Breast cancer related metastasis may occur via blood or lymphatics or through both routes. The most common places for the metastasis to occur are the lungs, liver, brain and bones. Although the etiology of breast cancer is unknown, numerous risk factors may influence the development of this disease including genetic, hormonal, environmental, socio-biological and physiological factors. Differences in life style and genes play a pivotal role in creating the "metastasis friendly" microenvironment. This has been proved time and again by studies showing that blacks continue to have a disproportionately higher cancer burden than whites. Experimentally, differential tumor cell adhesion to organ-derived micro vessels and organ parenchymal cells, appear to be important determinants in explaining the organ preference of metastasis and may eventually be used to predict and explain the unique metastastic distributions in breast cancer malignancies. It has been proposed that the genetic state of the primary tumor reflects the ability of that cancer to metastasize1. The body resists metastasis by a variety of mechanisms, through the actions of a class of proteins known as metastasis suppressors of which about a dozen are known2. Studies on breast cancer show that solitary skeletal metastasis has a different anatomical distribution and is an independent prognostic factor in patients with skeletal metastasis 3. Among patients with one to three positive axillary nodes, survival in case of internal mammary involvement has been found to be significantly lower than without internal mammary involvement .4 Also, the upper outer quadrant of the breast appears to be the most common site of malignancy .5 The descriptive epidemiology of breast cancer has demonstrated a rapid increase in the incidence rates in developing countries.6,7 Identification of the contributing factors for the increasing rate would help substantially in our understanding of the epidemiology of breast cancer.6 Environmental factors as well as genetic factors have been considered as the reason for variation in breast cancer rates among countries.7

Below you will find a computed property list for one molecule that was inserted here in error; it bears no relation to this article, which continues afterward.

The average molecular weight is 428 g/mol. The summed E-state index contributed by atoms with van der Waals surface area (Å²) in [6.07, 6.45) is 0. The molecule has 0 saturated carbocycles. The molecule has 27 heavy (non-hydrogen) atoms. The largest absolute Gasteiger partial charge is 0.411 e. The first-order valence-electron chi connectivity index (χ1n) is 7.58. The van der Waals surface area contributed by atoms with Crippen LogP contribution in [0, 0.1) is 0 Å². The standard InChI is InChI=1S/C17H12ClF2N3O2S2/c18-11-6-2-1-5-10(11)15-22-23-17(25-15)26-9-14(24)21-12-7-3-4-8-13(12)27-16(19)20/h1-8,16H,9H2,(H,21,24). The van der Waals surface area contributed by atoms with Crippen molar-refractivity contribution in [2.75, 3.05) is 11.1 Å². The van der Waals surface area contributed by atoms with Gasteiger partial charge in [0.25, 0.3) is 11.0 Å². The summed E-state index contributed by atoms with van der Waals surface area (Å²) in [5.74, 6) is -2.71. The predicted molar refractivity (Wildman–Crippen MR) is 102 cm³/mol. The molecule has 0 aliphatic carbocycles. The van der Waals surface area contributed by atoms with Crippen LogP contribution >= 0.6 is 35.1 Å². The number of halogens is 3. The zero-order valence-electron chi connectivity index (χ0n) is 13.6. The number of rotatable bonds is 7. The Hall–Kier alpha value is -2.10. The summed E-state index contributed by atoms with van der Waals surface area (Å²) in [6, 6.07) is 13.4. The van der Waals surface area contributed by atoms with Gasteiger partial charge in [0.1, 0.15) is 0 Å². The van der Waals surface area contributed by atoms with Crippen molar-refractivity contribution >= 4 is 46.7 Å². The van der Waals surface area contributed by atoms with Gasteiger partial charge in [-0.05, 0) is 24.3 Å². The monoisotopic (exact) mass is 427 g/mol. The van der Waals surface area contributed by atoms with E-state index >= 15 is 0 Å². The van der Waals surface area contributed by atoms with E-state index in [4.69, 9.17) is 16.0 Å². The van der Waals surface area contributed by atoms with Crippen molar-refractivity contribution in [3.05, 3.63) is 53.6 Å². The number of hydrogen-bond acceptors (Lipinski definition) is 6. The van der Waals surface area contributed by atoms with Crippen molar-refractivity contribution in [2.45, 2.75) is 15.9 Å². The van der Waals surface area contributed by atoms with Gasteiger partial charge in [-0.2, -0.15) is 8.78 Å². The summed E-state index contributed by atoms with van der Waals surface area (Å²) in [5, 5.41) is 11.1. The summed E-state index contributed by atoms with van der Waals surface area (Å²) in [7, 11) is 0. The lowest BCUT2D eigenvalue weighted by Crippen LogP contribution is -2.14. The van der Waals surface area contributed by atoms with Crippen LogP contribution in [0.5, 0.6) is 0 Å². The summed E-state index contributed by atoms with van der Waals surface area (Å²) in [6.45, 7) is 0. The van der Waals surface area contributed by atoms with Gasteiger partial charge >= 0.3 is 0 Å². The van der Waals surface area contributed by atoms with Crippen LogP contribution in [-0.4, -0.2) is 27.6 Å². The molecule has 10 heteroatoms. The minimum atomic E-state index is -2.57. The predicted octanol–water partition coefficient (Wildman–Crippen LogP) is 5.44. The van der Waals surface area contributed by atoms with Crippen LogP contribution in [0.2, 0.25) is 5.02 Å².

Over the past few decades, while the risk of developing breast cancer has increased in both industrialized and developing countries by 1%–2% annually, the death rate from breast cancer has fallen slightly. Researchers believe that lifestyle changes and advances in technology, especially in detection and therapeutic measures, are in part responsible for this decrease. The statistics from the WHO reveal that more than 1.2 million women are diagnosed with breast cancer annually worldwide. In the next quarter-century, an estimated 25 million women around the world will be diagnosed with breast cancer," In developed countries, most patients (> 80%) with breast cancer present with operable disease that can apparently be entirely resected surgically. Unfortunately, about half of these patients eventually relapse.